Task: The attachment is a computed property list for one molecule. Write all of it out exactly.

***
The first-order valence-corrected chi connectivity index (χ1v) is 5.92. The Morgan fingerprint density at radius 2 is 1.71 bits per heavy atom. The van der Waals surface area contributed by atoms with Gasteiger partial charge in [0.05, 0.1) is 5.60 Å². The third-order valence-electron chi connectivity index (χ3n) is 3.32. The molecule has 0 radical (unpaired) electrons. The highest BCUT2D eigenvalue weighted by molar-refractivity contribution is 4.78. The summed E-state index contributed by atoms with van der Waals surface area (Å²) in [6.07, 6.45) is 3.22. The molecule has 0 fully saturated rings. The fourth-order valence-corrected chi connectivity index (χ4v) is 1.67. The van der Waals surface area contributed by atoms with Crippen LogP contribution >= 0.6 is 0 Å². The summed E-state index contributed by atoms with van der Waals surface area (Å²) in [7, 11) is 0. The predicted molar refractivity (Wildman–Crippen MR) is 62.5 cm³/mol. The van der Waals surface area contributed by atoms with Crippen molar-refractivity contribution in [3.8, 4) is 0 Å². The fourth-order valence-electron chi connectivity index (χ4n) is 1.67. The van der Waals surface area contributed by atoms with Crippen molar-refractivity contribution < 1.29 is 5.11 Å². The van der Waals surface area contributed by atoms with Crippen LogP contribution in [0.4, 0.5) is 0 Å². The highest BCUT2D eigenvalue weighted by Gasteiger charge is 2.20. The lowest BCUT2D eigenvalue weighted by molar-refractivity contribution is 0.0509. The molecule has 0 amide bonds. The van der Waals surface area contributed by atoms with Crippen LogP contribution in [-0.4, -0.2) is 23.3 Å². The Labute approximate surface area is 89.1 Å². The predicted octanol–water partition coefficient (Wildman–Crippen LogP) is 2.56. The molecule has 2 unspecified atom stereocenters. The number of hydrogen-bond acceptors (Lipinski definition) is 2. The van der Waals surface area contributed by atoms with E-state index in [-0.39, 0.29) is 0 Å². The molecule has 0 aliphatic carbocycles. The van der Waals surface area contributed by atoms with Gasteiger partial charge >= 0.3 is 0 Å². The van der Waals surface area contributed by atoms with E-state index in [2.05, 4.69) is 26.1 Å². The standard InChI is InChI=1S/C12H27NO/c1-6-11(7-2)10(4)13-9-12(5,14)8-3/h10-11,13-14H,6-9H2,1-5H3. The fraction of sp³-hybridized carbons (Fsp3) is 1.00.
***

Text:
The first-order valence-corrected chi connectivity index (χ1v) is 5.92. The Morgan fingerprint density at radius 2 is 1.71 bits per heavy atom. The van der Waals surface area contributed by atoms with Gasteiger partial charge in [0.05, 0.1) is 5.60 Å². The third-order valence-electron chi connectivity index (χ3n) is 3.32. The molecule has 0 radical (unpaired) electrons. The highest BCUT2D eigenvalue weighted by molar-refractivity contribution is 4.78. The summed E-state index contributed by atoms with van der Waals surface area (Å²) in [6.07, 6.45) is 3.22. The molecule has 0 fully saturated rings. The fourth-order valence-corrected chi connectivity index (χ4v) is 1.67. The van der Waals surface area contributed by atoms with Crippen LogP contribution >= 0.6 is 0 Å². The summed E-state index contributed by atoms with van der Waals surface area (Å²) in [7, 11) is 0. The predicted molar refractivity (Wildman–Crippen MR) is 62.5 cm³/mol. The van der Waals surface area contributed by atoms with Crippen molar-refractivity contribution in [3.8, 4) is 0 Å². The fourth-order valence-electron chi connectivity index (χ4n) is 1.67. The van der Waals surface area contributed by atoms with Crippen molar-refractivity contribution < 1.29 is 5.11 Å². The van der Waals surface area contributed by atoms with Crippen LogP contribution in [0.4, 0.5) is 0 Å². The highest BCUT2D eigenvalue weighted by Gasteiger charge is 2.20. The lowest BCUT2D eigenvalue weighted by molar-refractivity contribution is 0.0509. The molecule has 0 amide bonds. The van der Waals surface area contributed by atoms with Crippen LogP contribution in [-0.4, -0.2) is 23.3 Å². The Labute approximate surface area is 89.1 Å². The predicted octanol–water partition coefficient (Wildman–Crippen LogP) is 2.56. The molecule has 2 unspecified atom stereocenters. The number of hydrogen-bond acceptors (Lipinski definition) is 2. The van der Waals surface area contributed by atoms with E-state index in [-0.39, 0.29) is 0 Å². The molecule has 0 aliphatic carbocycles. The van der Waals surface area contributed by atoms with Gasteiger partial charge >= 0.3 is 0 Å². The van der Waals surface area contributed by atoms with E-state index in [2.05, 4.69) is 26.1 Å². The standard InChI is InChI=1S/C12H27NO/c1-6-11(7-2)10(4)13-9-12(5,14)8-3/h10-11,13-14H,6-9H2,1-5H3. The fraction of sp³-hybridized carbons (Fsp3) is 1.00.